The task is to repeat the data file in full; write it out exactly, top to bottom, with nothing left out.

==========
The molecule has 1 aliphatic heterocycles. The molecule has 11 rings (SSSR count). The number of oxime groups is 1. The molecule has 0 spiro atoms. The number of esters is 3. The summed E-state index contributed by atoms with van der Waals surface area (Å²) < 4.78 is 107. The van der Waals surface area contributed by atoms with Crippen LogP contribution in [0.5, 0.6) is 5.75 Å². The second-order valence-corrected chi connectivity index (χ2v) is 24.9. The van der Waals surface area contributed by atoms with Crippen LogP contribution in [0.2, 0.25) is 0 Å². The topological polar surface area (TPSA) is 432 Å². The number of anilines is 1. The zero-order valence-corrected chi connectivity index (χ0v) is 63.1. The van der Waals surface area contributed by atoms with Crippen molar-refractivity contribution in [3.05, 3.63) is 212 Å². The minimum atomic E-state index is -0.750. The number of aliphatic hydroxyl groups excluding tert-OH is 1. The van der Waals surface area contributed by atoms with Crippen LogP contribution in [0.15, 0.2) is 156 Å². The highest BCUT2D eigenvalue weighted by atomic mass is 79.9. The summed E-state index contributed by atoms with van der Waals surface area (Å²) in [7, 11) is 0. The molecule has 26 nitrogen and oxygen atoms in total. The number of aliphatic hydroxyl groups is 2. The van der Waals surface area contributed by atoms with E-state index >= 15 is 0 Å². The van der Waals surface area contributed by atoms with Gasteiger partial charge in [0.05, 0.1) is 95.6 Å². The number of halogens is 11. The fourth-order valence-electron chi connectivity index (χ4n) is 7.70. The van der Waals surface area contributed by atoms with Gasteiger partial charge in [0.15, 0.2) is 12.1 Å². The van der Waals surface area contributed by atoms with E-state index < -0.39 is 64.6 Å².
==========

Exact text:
The molecule has 1 aliphatic heterocycles. The molecule has 11 rings (SSSR count). The number of oxime groups is 1. The molecule has 0 spiro atoms. The number of esters is 3. The summed E-state index contributed by atoms with van der Waals surface area (Å²) < 4.78 is 107. The van der Waals surface area contributed by atoms with Crippen LogP contribution in [0.5, 0.6) is 5.75 Å². The second-order valence-corrected chi connectivity index (χ2v) is 24.9. The van der Waals surface area contributed by atoms with Crippen LogP contribution in [0.2, 0.25) is 0 Å². The topological polar surface area (TPSA) is 432 Å². The number of anilines is 1. The zero-order valence-corrected chi connectivity index (χ0v) is 63.1. The van der Waals surface area contributed by atoms with Crippen molar-refractivity contribution in [3.05, 3.63) is 212 Å². The minimum atomic E-state index is -0.750. The number of aliphatic hydroxyl groups excluding tert-OH is 1. The van der Waals surface area contributed by atoms with Crippen LogP contribution in [0.15, 0.2) is 156 Å². The highest BCUT2D eigenvalue weighted by atomic mass is 79.9. The summed E-state index contributed by atoms with van der Waals surface area (Å²) in [7, 11) is 0. The molecule has 26 nitrogen and oxygen atoms in total. The number of aliphatic hydroxyl groups is 2. The van der Waals surface area contributed by atoms with E-state index >= 15 is 0 Å². The van der Waals surface area contributed by atoms with Gasteiger partial charge in [0.05, 0.1) is 95.6 Å². The number of halogens is 11. The fourth-order valence-electron chi connectivity index (χ4n) is 7.70. The van der Waals surface area contributed by atoms with Gasteiger partial charge in [0.15, 0.2) is 12.1 Å². The van der Waals surface area contributed by atoms with E-state index < -0.39 is 64.6 Å².